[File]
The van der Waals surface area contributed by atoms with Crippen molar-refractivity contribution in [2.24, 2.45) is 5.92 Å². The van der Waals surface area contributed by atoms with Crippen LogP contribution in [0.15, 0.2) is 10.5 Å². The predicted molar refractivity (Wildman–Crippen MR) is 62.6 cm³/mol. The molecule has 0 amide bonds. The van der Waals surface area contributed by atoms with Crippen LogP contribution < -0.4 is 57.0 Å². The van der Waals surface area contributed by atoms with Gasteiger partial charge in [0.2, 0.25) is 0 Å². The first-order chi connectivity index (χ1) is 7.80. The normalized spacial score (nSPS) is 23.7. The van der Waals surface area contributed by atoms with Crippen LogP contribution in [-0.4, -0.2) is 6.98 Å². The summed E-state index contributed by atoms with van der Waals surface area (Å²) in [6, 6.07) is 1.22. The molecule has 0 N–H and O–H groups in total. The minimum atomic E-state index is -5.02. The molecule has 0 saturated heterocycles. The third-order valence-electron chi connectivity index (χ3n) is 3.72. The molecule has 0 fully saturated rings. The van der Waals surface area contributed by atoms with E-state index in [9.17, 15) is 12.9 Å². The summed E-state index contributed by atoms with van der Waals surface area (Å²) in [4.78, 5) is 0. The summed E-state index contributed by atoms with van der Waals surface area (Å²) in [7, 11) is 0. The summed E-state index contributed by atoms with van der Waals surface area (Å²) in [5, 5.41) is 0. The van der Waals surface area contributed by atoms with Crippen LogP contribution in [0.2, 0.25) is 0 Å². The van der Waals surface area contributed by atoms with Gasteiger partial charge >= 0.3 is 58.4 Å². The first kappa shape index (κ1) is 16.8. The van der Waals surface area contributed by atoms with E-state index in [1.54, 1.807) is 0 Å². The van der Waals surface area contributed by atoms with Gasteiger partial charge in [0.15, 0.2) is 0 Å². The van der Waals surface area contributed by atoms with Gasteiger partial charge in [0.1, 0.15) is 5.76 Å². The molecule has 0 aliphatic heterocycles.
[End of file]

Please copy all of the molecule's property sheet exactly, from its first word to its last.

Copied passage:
The van der Waals surface area contributed by atoms with Crippen molar-refractivity contribution in [2.24, 2.45) is 5.92 Å². The van der Waals surface area contributed by atoms with Crippen LogP contribution in [0.15, 0.2) is 10.5 Å². The predicted molar refractivity (Wildman–Crippen MR) is 62.6 cm³/mol. The molecule has 0 amide bonds. The van der Waals surface area contributed by atoms with Crippen LogP contribution < -0.4 is 57.0 Å². The van der Waals surface area contributed by atoms with Gasteiger partial charge in [0.2, 0.25) is 0 Å². The first-order chi connectivity index (χ1) is 7.80. The normalized spacial score (nSPS) is 23.7. The van der Waals surface area contributed by atoms with Crippen LogP contribution in [-0.4, -0.2) is 6.98 Å². The summed E-state index contributed by atoms with van der Waals surface area (Å²) in [6, 6.07) is 1.22. The molecule has 0 N–H and O–H groups in total. The minimum atomic E-state index is -5.02. The molecule has 0 saturated heterocycles. The third-order valence-electron chi connectivity index (χ3n) is 3.72. The molecule has 0 fully saturated rings. The van der Waals surface area contributed by atoms with E-state index in [9.17, 15) is 12.9 Å². The summed E-state index contributed by atoms with van der Waals surface area (Å²) in [4.78, 5) is 0. The summed E-state index contributed by atoms with van der Waals surface area (Å²) in [7, 11) is 0. The summed E-state index contributed by atoms with van der Waals surface area (Å²) in [5, 5.41) is 0. The van der Waals surface area contributed by atoms with Crippen LogP contribution in [0.2, 0.25) is 0 Å². The van der Waals surface area contributed by atoms with Gasteiger partial charge >= 0.3 is 58.4 Å². The first kappa shape index (κ1) is 16.8. The van der Waals surface area contributed by atoms with E-state index in [1.54, 1.807) is 0 Å². The van der Waals surface area contributed by atoms with Gasteiger partial charge in [0.15, 0.2) is 0 Å². The van der Waals surface area contributed by atoms with Gasteiger partial charge in [0.1, 0.15) is 5.76 Å². The molecule has 0 aliphatic heterocycles.